The Global Innovation Barometer, which GE brought to Davos this week, confirmed that crowdsourcing and collaboration have become potent tools for stimulating new ideas. GE ought to know. Its $100 million healthymagination challenge, which seeks to advance early breast cancer diagnostic technology, netted over 500 ideas submitted by thousands of students, researchers, businesses and other innovators. The ecomagination challenge, a GE partnership with a group of prominent venture capital firms, set aside a $200 million purse to improve home energy management and hauled in nearly 800 proposals.
This Monday, GE brought crowdsourcing to the art crowd gathered at the Sundance Film Festival in Park City, Utah. The company teamed up with the New York video publisher Cinelan and challenged documentary filmmakers anywhere to produce three-minute films telling “end-to-end stories about people or organizations whose innovative efforts in medicine, computer science, robotics, engineering and other fields of applied technical knowledge have had a significant positive on humanity.” The winner will walk away with a $100,000 cash prize. Equal amount will be divided among the four runners-up.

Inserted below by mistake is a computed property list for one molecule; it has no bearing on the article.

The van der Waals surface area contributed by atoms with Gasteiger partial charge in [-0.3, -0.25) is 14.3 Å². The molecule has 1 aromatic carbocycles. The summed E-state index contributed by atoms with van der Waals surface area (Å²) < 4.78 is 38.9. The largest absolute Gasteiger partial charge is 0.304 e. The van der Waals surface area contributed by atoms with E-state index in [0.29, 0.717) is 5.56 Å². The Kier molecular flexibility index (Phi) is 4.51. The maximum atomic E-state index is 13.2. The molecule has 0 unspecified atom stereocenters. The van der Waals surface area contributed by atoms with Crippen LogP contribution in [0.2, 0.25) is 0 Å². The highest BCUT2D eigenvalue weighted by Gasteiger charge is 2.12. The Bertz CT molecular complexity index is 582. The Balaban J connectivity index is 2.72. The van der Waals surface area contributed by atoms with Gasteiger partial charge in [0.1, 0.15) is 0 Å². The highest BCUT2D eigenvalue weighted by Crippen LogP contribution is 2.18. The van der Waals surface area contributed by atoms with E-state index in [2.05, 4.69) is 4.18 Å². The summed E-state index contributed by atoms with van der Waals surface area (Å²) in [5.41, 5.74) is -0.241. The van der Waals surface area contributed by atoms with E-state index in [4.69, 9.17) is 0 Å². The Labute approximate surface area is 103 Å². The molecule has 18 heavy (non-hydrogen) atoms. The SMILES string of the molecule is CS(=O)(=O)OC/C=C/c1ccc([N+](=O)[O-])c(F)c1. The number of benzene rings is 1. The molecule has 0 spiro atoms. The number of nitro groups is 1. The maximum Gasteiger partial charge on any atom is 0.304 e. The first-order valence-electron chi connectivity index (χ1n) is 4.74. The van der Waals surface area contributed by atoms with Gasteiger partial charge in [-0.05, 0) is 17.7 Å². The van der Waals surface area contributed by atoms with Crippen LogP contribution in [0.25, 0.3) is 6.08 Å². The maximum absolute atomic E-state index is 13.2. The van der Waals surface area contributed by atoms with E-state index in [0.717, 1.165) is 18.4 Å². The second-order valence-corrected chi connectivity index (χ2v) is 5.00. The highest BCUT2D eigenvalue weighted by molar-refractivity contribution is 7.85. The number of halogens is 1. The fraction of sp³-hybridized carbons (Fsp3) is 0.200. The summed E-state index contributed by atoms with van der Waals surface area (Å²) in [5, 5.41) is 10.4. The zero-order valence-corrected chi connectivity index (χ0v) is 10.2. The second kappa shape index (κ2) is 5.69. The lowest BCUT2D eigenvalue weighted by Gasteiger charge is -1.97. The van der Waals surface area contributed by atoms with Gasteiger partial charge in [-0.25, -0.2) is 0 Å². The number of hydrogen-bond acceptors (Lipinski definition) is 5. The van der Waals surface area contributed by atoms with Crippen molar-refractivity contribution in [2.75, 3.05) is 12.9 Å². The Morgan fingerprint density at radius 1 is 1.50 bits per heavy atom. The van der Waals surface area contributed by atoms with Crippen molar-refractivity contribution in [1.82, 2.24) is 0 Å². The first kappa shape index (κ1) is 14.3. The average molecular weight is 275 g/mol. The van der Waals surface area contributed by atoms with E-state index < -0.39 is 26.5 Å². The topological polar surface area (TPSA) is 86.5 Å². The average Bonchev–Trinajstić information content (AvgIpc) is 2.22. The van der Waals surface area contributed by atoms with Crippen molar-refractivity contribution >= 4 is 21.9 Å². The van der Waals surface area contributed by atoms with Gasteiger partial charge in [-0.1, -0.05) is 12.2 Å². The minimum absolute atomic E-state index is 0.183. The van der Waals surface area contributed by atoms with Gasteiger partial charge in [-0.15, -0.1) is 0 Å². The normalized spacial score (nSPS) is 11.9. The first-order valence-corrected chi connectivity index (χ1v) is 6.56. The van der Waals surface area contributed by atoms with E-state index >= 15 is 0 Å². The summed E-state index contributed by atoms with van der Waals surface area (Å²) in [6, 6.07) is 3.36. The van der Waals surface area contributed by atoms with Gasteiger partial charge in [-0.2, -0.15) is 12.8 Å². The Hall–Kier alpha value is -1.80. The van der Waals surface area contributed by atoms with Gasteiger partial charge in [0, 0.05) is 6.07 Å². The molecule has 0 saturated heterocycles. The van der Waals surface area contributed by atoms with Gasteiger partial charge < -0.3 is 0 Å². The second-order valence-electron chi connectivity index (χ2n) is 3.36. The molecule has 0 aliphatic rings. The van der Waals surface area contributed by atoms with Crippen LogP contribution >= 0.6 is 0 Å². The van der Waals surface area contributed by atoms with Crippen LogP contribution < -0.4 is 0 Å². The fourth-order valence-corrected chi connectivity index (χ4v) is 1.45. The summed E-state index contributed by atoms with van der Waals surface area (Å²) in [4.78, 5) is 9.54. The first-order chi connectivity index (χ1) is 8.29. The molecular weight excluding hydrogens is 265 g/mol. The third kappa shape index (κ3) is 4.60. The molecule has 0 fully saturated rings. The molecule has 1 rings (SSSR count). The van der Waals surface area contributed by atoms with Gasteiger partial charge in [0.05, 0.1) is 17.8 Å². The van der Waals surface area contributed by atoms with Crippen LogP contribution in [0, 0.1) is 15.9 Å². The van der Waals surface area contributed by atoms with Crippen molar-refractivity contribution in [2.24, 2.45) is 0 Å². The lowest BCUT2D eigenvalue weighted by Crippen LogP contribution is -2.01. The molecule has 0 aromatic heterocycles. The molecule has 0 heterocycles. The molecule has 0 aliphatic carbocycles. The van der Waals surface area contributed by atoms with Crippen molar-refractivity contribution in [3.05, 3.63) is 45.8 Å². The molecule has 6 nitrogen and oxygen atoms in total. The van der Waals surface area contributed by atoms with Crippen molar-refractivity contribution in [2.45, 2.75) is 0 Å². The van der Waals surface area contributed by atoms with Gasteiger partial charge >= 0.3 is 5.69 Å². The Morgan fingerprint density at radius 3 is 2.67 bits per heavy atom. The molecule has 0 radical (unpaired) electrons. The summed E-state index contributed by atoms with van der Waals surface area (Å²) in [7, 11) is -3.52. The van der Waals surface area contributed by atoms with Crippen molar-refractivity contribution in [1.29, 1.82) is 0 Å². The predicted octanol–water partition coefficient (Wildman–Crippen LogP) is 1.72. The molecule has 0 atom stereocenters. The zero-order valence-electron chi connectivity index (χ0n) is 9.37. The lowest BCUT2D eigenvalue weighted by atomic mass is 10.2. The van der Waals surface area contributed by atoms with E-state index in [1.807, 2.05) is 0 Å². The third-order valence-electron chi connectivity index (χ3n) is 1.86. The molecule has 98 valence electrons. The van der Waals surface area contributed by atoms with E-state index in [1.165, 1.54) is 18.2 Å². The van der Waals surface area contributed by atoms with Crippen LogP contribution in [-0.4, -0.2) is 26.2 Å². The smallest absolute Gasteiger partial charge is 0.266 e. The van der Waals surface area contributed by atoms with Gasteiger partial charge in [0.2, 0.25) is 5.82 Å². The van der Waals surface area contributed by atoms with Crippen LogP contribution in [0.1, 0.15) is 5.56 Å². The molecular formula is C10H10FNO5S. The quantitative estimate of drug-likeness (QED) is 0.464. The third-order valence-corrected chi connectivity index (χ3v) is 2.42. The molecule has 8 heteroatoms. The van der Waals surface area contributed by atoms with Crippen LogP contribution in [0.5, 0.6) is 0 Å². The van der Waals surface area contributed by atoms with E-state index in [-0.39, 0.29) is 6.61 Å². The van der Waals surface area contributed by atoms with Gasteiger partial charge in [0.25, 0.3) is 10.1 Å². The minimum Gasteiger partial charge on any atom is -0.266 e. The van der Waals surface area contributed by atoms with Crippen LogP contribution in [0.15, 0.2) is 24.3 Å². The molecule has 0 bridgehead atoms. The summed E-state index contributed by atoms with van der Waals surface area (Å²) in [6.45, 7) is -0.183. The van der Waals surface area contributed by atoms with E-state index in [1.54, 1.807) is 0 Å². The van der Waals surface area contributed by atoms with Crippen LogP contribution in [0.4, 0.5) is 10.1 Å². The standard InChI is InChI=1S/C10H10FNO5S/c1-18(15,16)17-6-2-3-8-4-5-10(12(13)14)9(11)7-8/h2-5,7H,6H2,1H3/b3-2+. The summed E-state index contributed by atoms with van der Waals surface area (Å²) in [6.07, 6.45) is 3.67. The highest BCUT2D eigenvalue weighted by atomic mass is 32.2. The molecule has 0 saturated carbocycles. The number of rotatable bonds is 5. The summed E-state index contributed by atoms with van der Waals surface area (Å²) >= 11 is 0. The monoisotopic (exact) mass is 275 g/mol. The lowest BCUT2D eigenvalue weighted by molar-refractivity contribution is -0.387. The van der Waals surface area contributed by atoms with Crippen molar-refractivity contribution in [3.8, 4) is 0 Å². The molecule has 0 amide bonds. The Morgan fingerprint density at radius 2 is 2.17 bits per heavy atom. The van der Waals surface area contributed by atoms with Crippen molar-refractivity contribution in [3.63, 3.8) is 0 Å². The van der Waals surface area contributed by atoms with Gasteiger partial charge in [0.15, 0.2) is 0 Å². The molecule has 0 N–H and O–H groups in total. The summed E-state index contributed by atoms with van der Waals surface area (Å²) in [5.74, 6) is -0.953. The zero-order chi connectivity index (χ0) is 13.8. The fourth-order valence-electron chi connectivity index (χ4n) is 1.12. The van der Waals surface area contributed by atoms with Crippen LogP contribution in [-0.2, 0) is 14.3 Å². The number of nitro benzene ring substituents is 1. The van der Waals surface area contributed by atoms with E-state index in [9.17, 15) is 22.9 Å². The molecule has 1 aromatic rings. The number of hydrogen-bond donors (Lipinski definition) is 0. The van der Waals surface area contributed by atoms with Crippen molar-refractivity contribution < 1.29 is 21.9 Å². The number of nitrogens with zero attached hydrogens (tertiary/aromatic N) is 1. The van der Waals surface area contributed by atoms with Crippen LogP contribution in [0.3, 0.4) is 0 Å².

The challenge idea builds on the success of a documentary project called Focus Forward – Short Films, Big Ideas, which was launched at last year’s Toronto International Film Festival. It produced a series of 30 three-minute movies by a global group of documentary filmmakers about “the incredible power of human ideas and invention.” The films will be screened at festivals around world. The first five documentaries made for Short Films, Big Ideas are now available on Vimeo.